Inquiry opens into Skye haulier John MacKinnon's death
A haulier was electrocuted escaping from his burning lorry, a fatal accident inquiry (FAI) has heard.
John MacKinnon died after an overhead power line was cut and caused the fire in an area of forestry between Kyleakin and Broadford on Skye in December 2011.
The inquiry in Inverness heard that the crane grab on his lorry was extended at the time of the incident.
The FAI also heard that the 65-year-old took health and safety seriously and was the "best haulier on Skye".
Mr MacKinnon, who was from Crossal and ran the firm Skye Transport, died at the scene of the incident at the Forestry Commission's Kyle Farm.
Power had to be switched off for a short time to allow rescue workers to access the scene, cutting the electricity supply to every property in the Western Isles and Skye.
The inquiry heard that firefighters found Mr MacKinnon's body about 10m (33ft) from his vehicle.
The only clue then that he had been electrocuted was a hole in his boot. A post mortem later revealed that an enormous power surge had killed him.
Lorry driver Donald McFarlane, 47, from Skye, was working with Mr MacKinnon at the time.
He said his lorry had been loaded up with timber by Mr MacKinnon using a piece of equipment the company had bought a few weeks earlier.
Mr McFarlane said: "As I came in to the forest, I saw John on his phone.
"There was a poor mobile phone signal there and I can only think that he moved the vehicle to get a better reception. He sometimes left the crane jib fully extended if he was moving the lorry only a short distance.
"He wouldn't leave it up normally. It was a job to fold it - it took several minutes."
He also said that Mr MacKinnon took health and safety seriously.
Michael Thompson, director of Munro Harvesting of Maryburgh, told how he had contracted Mr MacKinnon's company to move harvested timber he had purchased from the Forestry Commission.
He said he had conducted a risk assessment prior to the job starting but it was not given to Mr MacKinnon.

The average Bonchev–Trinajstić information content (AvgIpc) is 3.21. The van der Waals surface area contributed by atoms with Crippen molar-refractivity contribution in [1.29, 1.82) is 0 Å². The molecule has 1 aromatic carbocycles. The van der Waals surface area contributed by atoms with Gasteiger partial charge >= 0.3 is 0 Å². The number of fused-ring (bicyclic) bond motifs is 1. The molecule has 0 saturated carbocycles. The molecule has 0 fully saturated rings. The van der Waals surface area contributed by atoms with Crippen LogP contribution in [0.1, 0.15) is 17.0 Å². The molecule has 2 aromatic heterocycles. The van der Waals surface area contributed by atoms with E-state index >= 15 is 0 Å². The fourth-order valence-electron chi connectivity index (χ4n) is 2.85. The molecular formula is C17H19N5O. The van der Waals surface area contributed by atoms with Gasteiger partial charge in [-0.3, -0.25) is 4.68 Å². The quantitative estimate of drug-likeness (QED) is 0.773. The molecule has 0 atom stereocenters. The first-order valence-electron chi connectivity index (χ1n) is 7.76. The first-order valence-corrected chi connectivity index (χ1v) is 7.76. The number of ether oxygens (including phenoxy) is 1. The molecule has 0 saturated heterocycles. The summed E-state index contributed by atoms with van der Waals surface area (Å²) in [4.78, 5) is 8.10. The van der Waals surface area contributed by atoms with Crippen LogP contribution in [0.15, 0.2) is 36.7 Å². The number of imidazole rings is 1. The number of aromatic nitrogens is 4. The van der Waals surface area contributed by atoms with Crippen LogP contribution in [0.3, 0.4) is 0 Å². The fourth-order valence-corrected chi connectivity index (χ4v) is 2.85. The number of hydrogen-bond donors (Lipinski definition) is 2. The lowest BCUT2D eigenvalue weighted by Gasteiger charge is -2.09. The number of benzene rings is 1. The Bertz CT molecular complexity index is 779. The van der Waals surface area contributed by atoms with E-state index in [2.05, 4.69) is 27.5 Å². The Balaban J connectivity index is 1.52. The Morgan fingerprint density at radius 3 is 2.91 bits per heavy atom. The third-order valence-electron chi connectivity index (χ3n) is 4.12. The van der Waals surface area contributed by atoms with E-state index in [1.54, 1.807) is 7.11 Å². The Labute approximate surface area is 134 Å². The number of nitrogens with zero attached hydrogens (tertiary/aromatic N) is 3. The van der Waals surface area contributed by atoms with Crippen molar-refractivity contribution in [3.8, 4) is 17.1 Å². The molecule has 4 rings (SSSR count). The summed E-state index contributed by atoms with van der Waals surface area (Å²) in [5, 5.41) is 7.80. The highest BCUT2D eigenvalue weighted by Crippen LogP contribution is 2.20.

Mr Thompson also said he had not given him maps which highlighted overhead power lines on the farm.
He said: "We conducted a pre-commencement meeting with the Forestry Commission prior to the contract starting, but no-one from Skye Transport was there. It has never occurred in my experience.
"The risk assessment was given to the commission and the operators, but not to the hauliers. Historically, we have never provided maps to haulage contractors. But that has now changed after what happened.
"I didn't know John was using a crane for the job. If I did, I would have spoken to him and reminded him of the risk involved of the overhead lines crossing the road. He was the best haulier on Skye."
Asked by Forestry Commission lawyer Stephanie Higgins if he had complied with health and safety guidelines for this contract, Mr Thompson said: "I wouldn't want to comment on that."
Liam Matheson, a civil engineer for the Forestry Commission, told the inquiry that poles known as goalposts with bunting strung across the top were used to warn drivers of overhead power lines.
He added: "We now have goalposts with a rigid crossbar."
Another Skye Transport driver, Ross Cumming, said that some of the goalposts in the area had bunting, and others had not.
The inquiry at Inverness Sheriff Court before Sheriff Margaret Neilson is expected to conclude on Tuesday after a dozen witnesses have been heard.